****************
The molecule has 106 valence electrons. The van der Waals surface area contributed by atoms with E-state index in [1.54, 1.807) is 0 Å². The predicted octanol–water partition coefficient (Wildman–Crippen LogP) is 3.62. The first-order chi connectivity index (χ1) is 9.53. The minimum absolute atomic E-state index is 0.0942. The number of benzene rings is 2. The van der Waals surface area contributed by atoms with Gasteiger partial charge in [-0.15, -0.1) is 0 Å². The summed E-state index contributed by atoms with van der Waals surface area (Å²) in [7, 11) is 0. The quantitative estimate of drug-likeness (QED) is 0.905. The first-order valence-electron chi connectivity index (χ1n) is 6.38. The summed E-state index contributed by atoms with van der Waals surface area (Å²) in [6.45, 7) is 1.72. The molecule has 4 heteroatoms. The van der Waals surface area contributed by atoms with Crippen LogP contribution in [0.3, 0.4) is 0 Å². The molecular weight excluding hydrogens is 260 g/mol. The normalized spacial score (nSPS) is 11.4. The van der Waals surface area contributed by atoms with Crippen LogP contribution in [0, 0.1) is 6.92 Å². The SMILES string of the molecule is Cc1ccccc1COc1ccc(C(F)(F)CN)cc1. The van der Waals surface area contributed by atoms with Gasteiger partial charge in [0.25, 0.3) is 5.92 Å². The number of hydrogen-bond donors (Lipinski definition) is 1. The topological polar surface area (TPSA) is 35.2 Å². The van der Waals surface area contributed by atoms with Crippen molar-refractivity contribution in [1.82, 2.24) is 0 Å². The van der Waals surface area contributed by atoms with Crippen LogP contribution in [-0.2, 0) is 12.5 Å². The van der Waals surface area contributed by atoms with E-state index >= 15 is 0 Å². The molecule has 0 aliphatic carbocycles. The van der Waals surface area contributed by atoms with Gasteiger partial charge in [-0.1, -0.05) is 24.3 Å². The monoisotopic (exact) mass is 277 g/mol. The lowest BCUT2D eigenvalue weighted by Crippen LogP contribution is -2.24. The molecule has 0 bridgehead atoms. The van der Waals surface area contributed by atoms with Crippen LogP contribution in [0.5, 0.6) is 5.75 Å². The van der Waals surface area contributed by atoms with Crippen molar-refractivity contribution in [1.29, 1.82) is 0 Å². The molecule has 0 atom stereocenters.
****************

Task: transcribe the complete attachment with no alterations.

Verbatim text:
The molecule has 106 valence electrons. The van der Waals surface area contributed by atoms with E-state index in [1.54, 1.807) is 0 Å². The predicted octanol–water partition coefficient (Wildman–Crippen LogP) is 3.62. The first-order chi connectivity index (χ1) is 9.53. The minimum absolute atomic E-state index is 0.0942. The number of benzene rings is 2. The van der Waals surface area contributed by atoms with Gasteiger partial charge in [-0.15, -0.1) is 0 Å². The summed E-state index contributed by atoms with van der Waals surface area (Å²) in [7, 11) is 0. The quantitative estimate of drug-likeness (QED) is 0.905. The first-order valence-electron chi connectivity index (χ1n) is 6.38. The summed E-state index contributed by atoms with van der Waals surface area (Å²) in [6.45, 7) is 1.72. The molecule has 4 heteroatoms. The van der Waals surface area contributed by atoms with Crippen LogP contribution in [0.3, 0.4) is 0 Å². The molecular weight excluding hydrogens is 260 g/mol. The normalized spacial score (nSPS) is 11.4. The van der Waals surface area contributed by atoms with Crippen LogP contribution in [0, 0.1) is 6.92 Å². The SMILES string of the molecule is Cc1ccccc1COc1ccc(C(F)(F)CN)cc1. The van der Waals surface area contributed by atoms with Gasteiger partial charge in [0.25, 0.3) is 5.92 Å². The number of hydrogen-bond donors (Lipinski definition) is 1. The topological polar surface area (TPSA) is 35.2 Å². The van der Waals surface area contributed by atoms with Crippen molar-refractivity contribution in [1.82, 2.24) is 0 Å². The van der Waals surface area contributed by atoms with Crippen LogP contribution in [-0.2, 0) is 12.5 Å². The van der Waals surface area contributed by atoms with E-state index >= 15 is 0 Å². The molecule has 0 aliphatic carbocycles. The van der Waals surface area contributed by atoms with Gasteiger partial charge in [-0.1, -0.05) is 24.3 Å². The monoisotopic (exact) mass is 277 g/mol. The lowest BCUT2D eigenvalue weighted by Crippen LogP contribution is -2.24. The molecule has 0 bridgehead atoms. The van der Waals surface area contributed by atoms with Crippen LogP contribution in [0.5, 0.6) is 5.75 Å². The van der Waals surface area contributed by atoms with Crippen molar-refractivity contribution in [1.29, 1.82) is 0 Å². The molecule has 0 atom stereocenters.